ees-ah-EE’-ahs – How in the world do hurricanes get their names?
By now, you hopefully know about Tropical Storm Isaias, set to arrive in New Jersey on Tuesday. If you're not familiar with this very wet and windy forecast, please see the latest post in my weather blog.
Do you know how many e-mails and phone calls we've gotten at the radio station complaining about my on-air pronunciation of Isaias? I fully realize that in the English language, you just want to say eye-ZAY-uhs. But here it is, straight from the National Hurricane Center's official Atlantic Pronunciation Guide.
Say it with me now... ees-ah-EE-ahs. I promise I've been pronouncing it exactly right. (I've been practicing. A lot.) The name Isaias is of Spanish origin, and is usually spelled with an accent over the second i — Isaías. Knowing that little tidbit probably makes it a little easier — you almost have to say it with a little Spanish flair or accent.
(Special shout-out and muchas gracias to my Spanish teachers in middle and high school — Señora Lamont, Señora Charleston, y Señora Richardson!)
It's actually the second storm this year with an odd pronunciation. Remember Cristobal, which made landfall in SE Louisiana in early June? Not CRISTobal, but rather cristObal.
Who comes up with this stuff???
Since 1979, the responsibility of naming hurricanes has fallen upon the World Meteorological Organization, an agency of the United Nations. They came up with six rotating lists for the North Atlantic basin, which alternate between male and female names. The lists use popular names largely from English, Spanish, and French, to reflect the language and culture of the region. There are 21 storm names on the list for each year, omitting the letters Q, U, X, Y, and Z. If we run out of names during an active season, names progress to the Greek alphabet. That has happened only once in 2005. (And might happen again in 2020, a record-breaking year for named tropical storms and hurricanes in the Atlantic.)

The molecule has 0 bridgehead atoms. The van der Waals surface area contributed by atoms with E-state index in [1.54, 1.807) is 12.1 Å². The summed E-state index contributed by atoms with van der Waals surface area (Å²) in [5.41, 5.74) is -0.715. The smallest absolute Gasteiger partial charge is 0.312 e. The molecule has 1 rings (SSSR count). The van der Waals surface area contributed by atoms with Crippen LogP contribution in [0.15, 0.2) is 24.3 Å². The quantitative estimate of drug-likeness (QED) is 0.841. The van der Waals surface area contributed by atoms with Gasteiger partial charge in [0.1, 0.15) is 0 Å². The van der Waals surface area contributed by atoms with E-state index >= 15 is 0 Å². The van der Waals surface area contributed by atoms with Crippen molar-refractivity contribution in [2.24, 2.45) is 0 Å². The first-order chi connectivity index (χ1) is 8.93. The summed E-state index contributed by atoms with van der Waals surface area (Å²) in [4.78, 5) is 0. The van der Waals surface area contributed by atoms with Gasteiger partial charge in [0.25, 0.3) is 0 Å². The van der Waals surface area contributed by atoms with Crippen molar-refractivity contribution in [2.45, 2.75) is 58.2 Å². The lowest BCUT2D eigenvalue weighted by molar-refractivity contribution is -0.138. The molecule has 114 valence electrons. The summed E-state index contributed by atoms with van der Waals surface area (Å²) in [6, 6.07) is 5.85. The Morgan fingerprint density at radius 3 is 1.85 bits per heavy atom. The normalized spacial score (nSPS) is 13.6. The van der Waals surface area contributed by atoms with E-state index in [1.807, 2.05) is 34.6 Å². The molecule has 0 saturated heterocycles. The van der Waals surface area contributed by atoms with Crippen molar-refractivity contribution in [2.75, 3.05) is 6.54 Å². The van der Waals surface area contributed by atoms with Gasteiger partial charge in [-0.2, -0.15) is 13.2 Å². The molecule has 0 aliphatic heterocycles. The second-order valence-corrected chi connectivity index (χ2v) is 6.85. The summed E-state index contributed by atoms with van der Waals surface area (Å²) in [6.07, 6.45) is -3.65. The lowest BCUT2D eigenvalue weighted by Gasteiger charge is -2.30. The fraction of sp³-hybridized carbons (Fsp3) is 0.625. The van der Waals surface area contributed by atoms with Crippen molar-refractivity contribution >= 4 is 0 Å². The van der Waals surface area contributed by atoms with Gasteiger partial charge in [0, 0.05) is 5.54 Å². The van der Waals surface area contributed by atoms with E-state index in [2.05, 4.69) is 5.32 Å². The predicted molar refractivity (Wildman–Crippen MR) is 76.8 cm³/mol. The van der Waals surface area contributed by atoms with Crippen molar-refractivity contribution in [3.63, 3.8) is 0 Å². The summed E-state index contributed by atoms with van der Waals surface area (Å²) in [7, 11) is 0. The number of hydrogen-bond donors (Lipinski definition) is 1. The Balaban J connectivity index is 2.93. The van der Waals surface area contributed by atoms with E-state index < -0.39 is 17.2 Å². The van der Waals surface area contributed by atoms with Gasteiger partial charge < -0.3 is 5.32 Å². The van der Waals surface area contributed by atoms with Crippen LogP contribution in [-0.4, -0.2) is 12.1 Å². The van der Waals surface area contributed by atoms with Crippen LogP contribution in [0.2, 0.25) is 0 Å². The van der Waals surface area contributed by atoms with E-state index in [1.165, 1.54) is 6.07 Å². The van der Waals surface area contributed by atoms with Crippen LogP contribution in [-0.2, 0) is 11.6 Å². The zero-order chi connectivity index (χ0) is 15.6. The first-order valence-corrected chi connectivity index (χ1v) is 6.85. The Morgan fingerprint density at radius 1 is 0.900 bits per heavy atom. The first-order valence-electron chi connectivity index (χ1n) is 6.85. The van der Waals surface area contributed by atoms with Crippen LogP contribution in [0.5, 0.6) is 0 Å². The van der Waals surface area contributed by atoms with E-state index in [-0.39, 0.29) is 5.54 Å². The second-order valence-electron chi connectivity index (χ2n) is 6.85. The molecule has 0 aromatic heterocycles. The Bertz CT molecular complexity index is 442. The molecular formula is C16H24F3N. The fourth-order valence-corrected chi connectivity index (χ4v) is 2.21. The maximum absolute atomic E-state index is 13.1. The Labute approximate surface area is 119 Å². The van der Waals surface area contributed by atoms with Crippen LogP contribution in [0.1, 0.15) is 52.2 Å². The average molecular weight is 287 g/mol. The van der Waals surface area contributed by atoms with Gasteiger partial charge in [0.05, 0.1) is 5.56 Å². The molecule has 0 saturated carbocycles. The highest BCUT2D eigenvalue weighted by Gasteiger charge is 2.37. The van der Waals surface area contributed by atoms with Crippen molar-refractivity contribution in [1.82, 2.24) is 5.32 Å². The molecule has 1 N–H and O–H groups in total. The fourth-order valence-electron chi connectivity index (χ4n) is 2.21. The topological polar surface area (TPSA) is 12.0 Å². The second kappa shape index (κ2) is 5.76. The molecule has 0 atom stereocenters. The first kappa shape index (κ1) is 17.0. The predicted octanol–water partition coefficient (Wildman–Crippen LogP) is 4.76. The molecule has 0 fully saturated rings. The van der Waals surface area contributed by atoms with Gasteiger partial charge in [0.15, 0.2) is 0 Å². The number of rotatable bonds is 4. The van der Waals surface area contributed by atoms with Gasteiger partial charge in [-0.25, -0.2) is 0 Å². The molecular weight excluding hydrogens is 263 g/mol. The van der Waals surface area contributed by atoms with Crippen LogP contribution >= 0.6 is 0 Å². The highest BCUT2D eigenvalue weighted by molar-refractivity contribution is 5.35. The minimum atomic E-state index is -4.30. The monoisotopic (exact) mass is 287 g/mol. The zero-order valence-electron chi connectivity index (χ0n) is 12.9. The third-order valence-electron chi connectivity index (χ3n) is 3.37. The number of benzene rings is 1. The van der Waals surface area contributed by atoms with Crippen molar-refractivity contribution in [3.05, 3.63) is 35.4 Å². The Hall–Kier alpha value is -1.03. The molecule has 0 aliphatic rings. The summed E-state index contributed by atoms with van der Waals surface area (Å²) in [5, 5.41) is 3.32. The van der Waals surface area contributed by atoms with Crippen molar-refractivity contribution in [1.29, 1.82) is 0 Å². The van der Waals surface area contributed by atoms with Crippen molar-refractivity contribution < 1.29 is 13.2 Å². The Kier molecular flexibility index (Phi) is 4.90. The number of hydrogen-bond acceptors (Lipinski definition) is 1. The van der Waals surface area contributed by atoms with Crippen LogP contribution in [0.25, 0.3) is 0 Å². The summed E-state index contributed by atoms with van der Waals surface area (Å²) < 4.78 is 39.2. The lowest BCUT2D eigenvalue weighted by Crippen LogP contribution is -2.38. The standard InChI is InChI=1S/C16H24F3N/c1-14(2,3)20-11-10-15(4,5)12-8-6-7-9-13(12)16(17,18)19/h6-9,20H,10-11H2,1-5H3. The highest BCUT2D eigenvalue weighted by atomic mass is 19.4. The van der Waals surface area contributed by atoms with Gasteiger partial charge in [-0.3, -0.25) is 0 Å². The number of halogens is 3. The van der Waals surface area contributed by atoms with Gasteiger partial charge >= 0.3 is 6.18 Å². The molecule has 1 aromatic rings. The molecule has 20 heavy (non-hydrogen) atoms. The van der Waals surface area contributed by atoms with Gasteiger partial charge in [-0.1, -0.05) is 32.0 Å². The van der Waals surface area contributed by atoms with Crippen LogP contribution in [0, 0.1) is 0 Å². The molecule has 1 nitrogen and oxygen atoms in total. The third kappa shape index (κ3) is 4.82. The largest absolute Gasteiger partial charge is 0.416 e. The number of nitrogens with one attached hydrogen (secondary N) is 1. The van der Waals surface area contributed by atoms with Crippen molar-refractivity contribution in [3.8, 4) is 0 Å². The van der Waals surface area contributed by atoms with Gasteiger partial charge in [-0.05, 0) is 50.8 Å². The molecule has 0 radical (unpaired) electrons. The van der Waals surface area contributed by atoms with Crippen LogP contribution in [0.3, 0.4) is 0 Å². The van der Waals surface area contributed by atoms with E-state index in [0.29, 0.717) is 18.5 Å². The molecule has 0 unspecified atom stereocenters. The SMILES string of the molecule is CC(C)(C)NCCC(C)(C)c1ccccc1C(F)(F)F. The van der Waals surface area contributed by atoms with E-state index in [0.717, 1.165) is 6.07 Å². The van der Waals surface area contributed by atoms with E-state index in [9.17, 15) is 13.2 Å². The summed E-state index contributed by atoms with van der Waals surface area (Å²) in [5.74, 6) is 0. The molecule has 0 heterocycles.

Here are the six rotating lists of Atlantic tropical cyclone names, from the National Hurricane Center.
Did your name make the list?
When a storm is particularly notable — meaning it causes a lot of damage or deaths — it is officially "retired" from the list by the Hurricane Committee of the WMO. They meet once a year to make such decisions, replacing a retired hurricane name with a new one (same gender, same initial).
This is, in fact, the first time we have a storm named Isaias in the Atlantic basin. It was added to the list after Ike was retired following the 2008 hurricane season.
In case you're curious, here are the 89 names that have been officially retired from the Atlantic hurricane list since 1950, again according to the NHC.
(Note: No retirement decisions have been made yet for the 2019 season, as the annual meeting of the WMO Hurricane Committee was postponed due to COVID-19. Dorian will almost certainly be added to the retired list.)
I think I speak for most in the meteorological community and all residents along the U.S. East Coast, as I look forward to saying Adios to Isaias — the storm and the name — later this week.